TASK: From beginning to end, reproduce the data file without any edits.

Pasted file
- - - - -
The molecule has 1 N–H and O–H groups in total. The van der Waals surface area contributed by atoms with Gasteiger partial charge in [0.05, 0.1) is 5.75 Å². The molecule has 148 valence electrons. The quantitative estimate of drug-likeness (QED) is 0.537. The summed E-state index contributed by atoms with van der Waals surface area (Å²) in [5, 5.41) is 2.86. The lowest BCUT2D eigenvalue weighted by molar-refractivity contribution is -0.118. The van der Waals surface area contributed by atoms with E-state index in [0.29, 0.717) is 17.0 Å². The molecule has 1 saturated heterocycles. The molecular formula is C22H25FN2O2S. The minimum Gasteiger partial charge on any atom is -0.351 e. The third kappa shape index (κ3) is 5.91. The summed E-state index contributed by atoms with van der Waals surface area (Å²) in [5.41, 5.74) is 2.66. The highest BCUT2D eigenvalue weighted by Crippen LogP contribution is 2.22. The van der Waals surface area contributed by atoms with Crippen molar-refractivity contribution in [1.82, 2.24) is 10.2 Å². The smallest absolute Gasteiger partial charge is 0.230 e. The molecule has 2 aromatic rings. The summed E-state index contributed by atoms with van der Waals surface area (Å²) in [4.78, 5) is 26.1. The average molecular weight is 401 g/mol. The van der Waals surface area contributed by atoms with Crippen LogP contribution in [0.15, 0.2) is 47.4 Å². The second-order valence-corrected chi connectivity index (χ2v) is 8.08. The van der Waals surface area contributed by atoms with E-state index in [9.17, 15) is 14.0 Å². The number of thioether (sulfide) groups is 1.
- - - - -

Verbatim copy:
The molecule has 1 N–H and O–H groups in total. The van der Waals surface area contributed by atoms with Gasteiger partial charge in [0.05, 0.1) is 5.75 Å². The molecule has 148 valence electrons. The quantitative estimate of drug-likeness (QED) is 0.537. The summed E-state index contributed by atoms with van der Waals surface area (Å²) in [5, 5.41) is 2.86. The lowest BCUT2D eigenvalue weighted by molar-refractivity contribution is -0.118. The van der Waals surface area contributed by atoms with E-state index in [0.29, 0.717) is 17.0 Å². The molecule has 1 saturated heterocycles. The molecular formula is C22H25FN2O2S. The minimum Gasteiger partial charge on any atom is -0.351 e. The third kappa shape index (κ3) is 5.91. The summed E-state index contributed by atoms with van der Waals surface area (Å²) in [5.41, 5.74) is 2.66. The highest BCUT2D eigenvalue weighted by Crippen LogP contribution is 2.22. The van der Waals surface area contributed by atoms with Crippen molar-refractivity contribution in [1.82, 2.24) is 10.2 Å². The smallest absolute Gasteiger partial charge is 0.230 e. The molecule has 2 aromatic rings. The summed E-state index contributed by atoms with van der Waals surface area (Å²) in [4.78, 5) is 26.1. The average molecular weight is 401 g/mol. The van der Waals surface area contributed by atoms with Crippen LogP contribution in [0.15, 0.2) is 47.4 Å². The second-order valence-corrected chi connectivity index (χ2v) is 8.08. The van der Waals surface area contributed by atoms with E-state index in [9.17, 15) is 14.0 Å². The number of thioether (sulfide) groups is 1.